37 According to one way of formalizing this, S is an evolutionarily stable strategy (ESS) if and only if, with respect to a mutant strategy S* that might arise, either (1) the expected payoff of S against itself is higher than the expected payoff of the mutant S* against S, or (2) while the expected payoff of S against itself is equal to the expected payoff of S* against S, the expected payoff of S against S* is higher than the expected payoff of S* against itself. The idea is this. Suppose that we have an S population into which one or a few S* types are introduced. Because of the predominance of S types, both S and S* will play most of their games against S. According to the first rule, if S does better against itself than S* does against S, S* will not get a foothold in the population. Suppose instead that S* does just as well against S as S does against itself. Then S* will begin to grow in the population, until there are enough S* types so that both S and S* play against S* reasonably often. According to the second rule, once this happens, if S does better against S* than S* does against itself, S will again grow at a more rapid rate. To say, then, that S is an ESS is to say that an invading strategy will, over time, do less well than will S. There are other ways of formulating the basic idea of an evolutionarily stable strategy, but that need not detain us here.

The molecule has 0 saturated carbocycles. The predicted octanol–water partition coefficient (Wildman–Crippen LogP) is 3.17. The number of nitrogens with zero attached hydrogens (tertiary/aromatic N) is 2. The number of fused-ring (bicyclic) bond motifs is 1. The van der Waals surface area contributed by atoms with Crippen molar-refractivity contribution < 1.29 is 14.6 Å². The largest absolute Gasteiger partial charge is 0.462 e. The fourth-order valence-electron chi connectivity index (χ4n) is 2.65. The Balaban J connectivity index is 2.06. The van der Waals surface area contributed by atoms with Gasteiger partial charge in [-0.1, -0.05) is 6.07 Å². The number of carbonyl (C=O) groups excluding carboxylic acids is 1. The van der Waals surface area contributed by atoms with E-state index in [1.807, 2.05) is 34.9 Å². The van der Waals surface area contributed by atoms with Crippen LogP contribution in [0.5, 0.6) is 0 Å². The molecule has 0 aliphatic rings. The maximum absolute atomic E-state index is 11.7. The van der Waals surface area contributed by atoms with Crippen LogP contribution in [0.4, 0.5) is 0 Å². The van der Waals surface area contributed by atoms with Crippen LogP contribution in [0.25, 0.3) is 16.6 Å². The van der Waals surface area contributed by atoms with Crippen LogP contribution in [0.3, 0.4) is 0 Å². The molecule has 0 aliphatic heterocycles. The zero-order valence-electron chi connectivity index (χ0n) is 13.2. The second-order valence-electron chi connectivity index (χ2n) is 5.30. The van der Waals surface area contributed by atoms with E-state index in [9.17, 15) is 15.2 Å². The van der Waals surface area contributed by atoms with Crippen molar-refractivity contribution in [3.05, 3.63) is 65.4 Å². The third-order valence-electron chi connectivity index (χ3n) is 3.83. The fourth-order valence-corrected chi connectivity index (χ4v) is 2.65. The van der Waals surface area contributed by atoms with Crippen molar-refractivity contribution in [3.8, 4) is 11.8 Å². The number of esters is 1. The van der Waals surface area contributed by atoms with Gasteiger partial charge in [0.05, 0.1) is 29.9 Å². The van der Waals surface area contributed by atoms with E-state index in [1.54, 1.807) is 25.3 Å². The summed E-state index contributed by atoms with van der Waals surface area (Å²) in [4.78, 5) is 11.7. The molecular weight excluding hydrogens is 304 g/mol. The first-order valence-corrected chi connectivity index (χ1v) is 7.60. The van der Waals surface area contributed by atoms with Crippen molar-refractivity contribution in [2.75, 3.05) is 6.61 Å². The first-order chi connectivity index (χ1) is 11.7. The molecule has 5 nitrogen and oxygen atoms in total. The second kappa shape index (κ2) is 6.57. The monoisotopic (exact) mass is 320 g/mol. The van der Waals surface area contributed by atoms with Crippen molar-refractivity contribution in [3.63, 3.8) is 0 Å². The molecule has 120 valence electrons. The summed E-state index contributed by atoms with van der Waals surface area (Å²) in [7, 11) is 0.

38 In an evenly split Dove/Hawk population, a Dove will play half its games against other Doves, and in each game it receives 5 (so ½ × 5 = 2 ½), while it plays the other half of the time against Hawks, for an average payoff of 0 (½ × 0 = 0); thus, a Dove's overall expected payoff against the entire population is 2 ½. Hawks play Doves half of the time, and in each game receive 10 (so ½ × 10 = 5); the other half of the time a Hawk plays against other Hawks, with an expected payoff each time of −5 (so ½ × −5 = −2 ½); thus (5) + (−2 ½) = 2 ½.